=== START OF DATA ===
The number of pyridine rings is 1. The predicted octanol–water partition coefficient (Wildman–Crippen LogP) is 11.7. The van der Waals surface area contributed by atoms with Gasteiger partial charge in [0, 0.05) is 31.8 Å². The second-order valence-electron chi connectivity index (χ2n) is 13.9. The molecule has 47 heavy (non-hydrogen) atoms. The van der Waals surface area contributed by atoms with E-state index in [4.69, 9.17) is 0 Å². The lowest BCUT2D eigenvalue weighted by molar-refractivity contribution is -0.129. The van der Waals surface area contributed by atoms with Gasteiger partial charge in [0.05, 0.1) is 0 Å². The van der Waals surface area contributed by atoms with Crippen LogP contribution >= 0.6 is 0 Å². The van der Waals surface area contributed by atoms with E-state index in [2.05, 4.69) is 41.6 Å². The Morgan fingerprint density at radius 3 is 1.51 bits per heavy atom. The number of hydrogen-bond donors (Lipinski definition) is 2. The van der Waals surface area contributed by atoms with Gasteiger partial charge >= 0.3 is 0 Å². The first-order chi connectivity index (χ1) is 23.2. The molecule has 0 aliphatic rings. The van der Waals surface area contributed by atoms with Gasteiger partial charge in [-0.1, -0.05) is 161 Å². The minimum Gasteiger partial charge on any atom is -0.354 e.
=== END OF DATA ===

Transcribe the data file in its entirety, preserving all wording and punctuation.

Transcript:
The number of pyridine rings is 1. The predicted octanol–water partition coefficient (Wildman–Crippen LogP) is 11.7. The van der Waals surface area contributed by atoms with Gasteiger partial charge in [0, 0.05) is 31.8 Å². The second-order valence-electron chi connectivity index (χ2n) is 13.9. The molecule has 47 heavy (non-hydrogen) atoms. The van der Waals surface area contributed by atoms with E-state index in [4.69, 9.17) is 0 Å². The lowest BCUT2D eigenvalue weighted by molar-refractivity contribution is -0.129. The van der Waals surface area contributed by atoms with Gasteiger partial charge in [0.05, 0.1) is 0 Å². The van der Waals surface area contributed by atoms with Crippen LogP contribution >= 0.6 is 0 Å². The van der Waals surface area contributed by atoms with E-state index in [2.05, 4.69) is 41.6 Å². The Morgan fingerprint density at radius 3 is 1.51 bits per heavy atom. The number of hydrogen-bond donors (Lipinski definition) is 2. The van der Waals surface area contributed by atoms with Gasteiger partial charge >= 0.3 is 0 Å². The first-order chi connectivity index (χ1) is 23.2. The molecule has 0 aliphatic rings. The van der Waals surface area contributed by atoms with Gasteiger partial charge in [-0.1, -0.05) is 161 Å². The minimum Gasteiger partial charge on any atom is -0.354 e.